To ease overcrowding in the gaols, the authorities also decided to imprison convicts in the hulks of old warships moored on the Thames.
|The prison hulks were a temporary measure that lasted for 80 years. © NMM|
Many prisoners served their entire sentence on the hulks. Others were housed there until a space could be found on a transport ship to Australia.
In 1798 it was reported that more than 1400 out of a total of almost 1900 people waiting for transportation to Australia were confined on the hulks.
|The hulk Warrior (1781) anchored off Woolwich. © NMM|
The use of the hulks was seen as a temporary measure, and so was first authorized by Parliament for only two years. But despite the concerns of some members who deplored its inhumanity, the 1776 Act lasted for 80 years. It was regularly renewed and extended in scope 'for the more severe and effectual punishment of atrocious and daring offenders'.
The Woolwich Warren
The first hulks were moored on the Thames off Woolwich and the opposite shore. In the 18th century there were marshes along the north shore and few people lived there.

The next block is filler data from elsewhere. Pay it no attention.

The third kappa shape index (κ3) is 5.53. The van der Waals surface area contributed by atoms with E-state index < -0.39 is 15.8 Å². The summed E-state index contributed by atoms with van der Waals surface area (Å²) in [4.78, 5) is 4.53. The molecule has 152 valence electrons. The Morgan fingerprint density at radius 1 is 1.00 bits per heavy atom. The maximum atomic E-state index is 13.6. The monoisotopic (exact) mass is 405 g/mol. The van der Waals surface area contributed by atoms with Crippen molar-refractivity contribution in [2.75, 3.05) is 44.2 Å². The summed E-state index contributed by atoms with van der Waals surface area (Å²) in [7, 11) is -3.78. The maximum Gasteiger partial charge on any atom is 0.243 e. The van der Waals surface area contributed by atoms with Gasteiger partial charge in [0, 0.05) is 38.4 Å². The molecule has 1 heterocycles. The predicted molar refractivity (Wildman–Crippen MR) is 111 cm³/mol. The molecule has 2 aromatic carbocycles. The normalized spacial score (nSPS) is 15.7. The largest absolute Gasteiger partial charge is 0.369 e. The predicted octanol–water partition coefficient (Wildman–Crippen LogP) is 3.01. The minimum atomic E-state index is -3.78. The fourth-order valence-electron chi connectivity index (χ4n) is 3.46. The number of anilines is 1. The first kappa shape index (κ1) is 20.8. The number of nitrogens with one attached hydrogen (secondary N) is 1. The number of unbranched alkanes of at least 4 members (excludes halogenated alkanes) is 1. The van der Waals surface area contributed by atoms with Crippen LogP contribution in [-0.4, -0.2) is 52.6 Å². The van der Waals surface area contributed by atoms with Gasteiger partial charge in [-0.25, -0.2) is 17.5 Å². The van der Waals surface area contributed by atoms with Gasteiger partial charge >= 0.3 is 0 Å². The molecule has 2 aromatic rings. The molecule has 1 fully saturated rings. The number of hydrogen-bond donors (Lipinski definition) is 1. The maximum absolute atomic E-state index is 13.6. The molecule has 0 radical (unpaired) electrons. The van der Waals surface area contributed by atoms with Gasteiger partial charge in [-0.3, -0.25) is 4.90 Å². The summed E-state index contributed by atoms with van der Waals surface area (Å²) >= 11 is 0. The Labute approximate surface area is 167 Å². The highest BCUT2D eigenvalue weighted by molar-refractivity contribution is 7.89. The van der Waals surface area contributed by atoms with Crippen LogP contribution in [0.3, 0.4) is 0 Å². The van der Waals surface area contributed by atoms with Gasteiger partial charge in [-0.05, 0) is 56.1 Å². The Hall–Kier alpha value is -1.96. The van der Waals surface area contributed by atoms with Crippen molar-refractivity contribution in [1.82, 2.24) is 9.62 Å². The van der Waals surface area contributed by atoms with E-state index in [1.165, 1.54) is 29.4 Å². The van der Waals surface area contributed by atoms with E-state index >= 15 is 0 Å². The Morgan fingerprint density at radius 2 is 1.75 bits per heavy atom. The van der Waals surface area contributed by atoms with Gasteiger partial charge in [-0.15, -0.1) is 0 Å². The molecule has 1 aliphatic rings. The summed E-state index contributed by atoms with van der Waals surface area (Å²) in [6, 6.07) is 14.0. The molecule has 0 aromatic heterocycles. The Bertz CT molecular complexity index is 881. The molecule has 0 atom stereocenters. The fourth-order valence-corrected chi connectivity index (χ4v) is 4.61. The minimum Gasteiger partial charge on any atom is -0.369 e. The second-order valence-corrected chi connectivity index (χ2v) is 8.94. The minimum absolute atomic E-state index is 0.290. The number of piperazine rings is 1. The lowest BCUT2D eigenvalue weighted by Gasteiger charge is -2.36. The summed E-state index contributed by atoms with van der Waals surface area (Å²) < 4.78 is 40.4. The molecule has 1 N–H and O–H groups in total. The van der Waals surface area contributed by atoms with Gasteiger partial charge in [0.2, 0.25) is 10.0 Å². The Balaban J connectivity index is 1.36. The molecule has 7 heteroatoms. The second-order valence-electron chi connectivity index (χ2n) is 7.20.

|Woolwich dockyard and the surrounding area. © NMM|
On the southern shore, the Woolwich Warren was a maze of workshops, warehouses, wood-yards, barracks, foundries and firing ranges.
Home of the Royal Arsenal
The Warren had been the site of naval shipbuilding since the 16th century. The Royal Arsenal was not established there until 1805, but military arms had been made there for more than a century.
|A plan of Woolwich, showing the dockyard and surrounding land. © NMM |
These facilities were gradually being expanded. However, an adequate river harbour was essential if development of the Woolwich Warren was to continue.